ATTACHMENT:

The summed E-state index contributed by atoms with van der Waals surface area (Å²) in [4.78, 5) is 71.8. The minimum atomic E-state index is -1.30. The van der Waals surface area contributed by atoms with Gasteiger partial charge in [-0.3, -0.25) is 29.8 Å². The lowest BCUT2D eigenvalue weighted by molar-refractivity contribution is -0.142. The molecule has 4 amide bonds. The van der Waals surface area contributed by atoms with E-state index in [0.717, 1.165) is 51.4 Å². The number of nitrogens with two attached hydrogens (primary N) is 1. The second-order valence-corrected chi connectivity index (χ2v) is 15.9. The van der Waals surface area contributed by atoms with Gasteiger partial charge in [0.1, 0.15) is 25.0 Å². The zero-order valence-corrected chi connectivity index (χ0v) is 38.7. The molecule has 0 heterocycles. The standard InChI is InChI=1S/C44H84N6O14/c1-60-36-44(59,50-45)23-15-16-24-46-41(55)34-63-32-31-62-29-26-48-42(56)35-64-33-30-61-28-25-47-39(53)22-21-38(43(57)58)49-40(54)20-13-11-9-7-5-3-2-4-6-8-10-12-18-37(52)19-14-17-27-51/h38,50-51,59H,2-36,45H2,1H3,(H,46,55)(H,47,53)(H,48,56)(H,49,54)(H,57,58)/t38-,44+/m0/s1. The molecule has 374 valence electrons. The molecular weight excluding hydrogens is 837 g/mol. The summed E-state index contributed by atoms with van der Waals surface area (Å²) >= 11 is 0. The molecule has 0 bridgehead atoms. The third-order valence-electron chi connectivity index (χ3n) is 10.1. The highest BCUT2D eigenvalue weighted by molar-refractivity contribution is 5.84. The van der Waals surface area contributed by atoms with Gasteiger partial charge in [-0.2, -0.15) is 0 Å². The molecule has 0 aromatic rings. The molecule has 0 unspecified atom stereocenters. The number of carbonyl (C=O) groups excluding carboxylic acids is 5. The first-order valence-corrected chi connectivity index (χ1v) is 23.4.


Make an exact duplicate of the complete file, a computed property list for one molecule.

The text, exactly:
The summed E-state index contributed by atoms with van der Waals surface area (Å²) in [4.78, 5) is 71.8. The minimum atomic E-state index is -1.30. The van der Waals surface area contributed by atoms with Gasteiger partial charge in [-0.3, -0.25) is 29.8 Å². The lowest BCUT2D eigenvalue weighted by molar-refractivity contribution is -0.142. The molecule has 4 amide bonds. The van der Waals surface area contributed by atoms with E-state index in [0.717, 1.165) is 51.4 Å². The number of nitrogens with two attached hydrogens (primary N) is 1. The second-order valence-corrected chi connectivity index (χ2v) is 15.9. The van der Waals surface area contributed by atoms with Gasteiger partial charge in [0.1, 0.15) is 25.0 Å². The zero-order valence-corrected chi connectivity index (χ0v) is 38.7. The molecule has 0 heterocycles. The standard InChI is InChI=1S/C44H84N6O14/c1-60-36-44(59,50-45)23-15-16-24-46-41(55)34-63-32-31-62-29-26-48-42(56)35-64-33-30-61-28-25-47-39(53)22-21-38(43(57)58)49-40(54)20-13-11-9-7-5-3-2-4-6-8-10-12-18-37(52)19-14-17-27-51/h38,50-51,59H,2-36,45H2,1H3,(H,46,55)(H,47,53)(H,48,56)(H,49,54)(H,57,58)/t38-,44+/m0/s1. The molecule has 374 valence electrons. The molecular weight excluding hydrogens is 837 g/mol. The summed E-state index contributed by atoms with van der Waals surface area (Å²) >= 11 is 0. The molecule has 0 bridgehead atoms. The third-order valence-electron chi connectivity index (χ3n) is 10.1. The highest BCUT2D eigenvalue weighted by molar-refractivity contribution is 5.84. The van der Waals surface area contributed by atoms with Gasteiger partial charge in [-0.2, -0.15) is 0 Å². The molecule has 0 aromatic rings. The molecule has 0 unspecified atom stereocenters. The number of carbonyl (C=O) groups excluding carboxylic acids is 5. The first-order valence-corrected chi connectivity index (χ1v) is 23.4.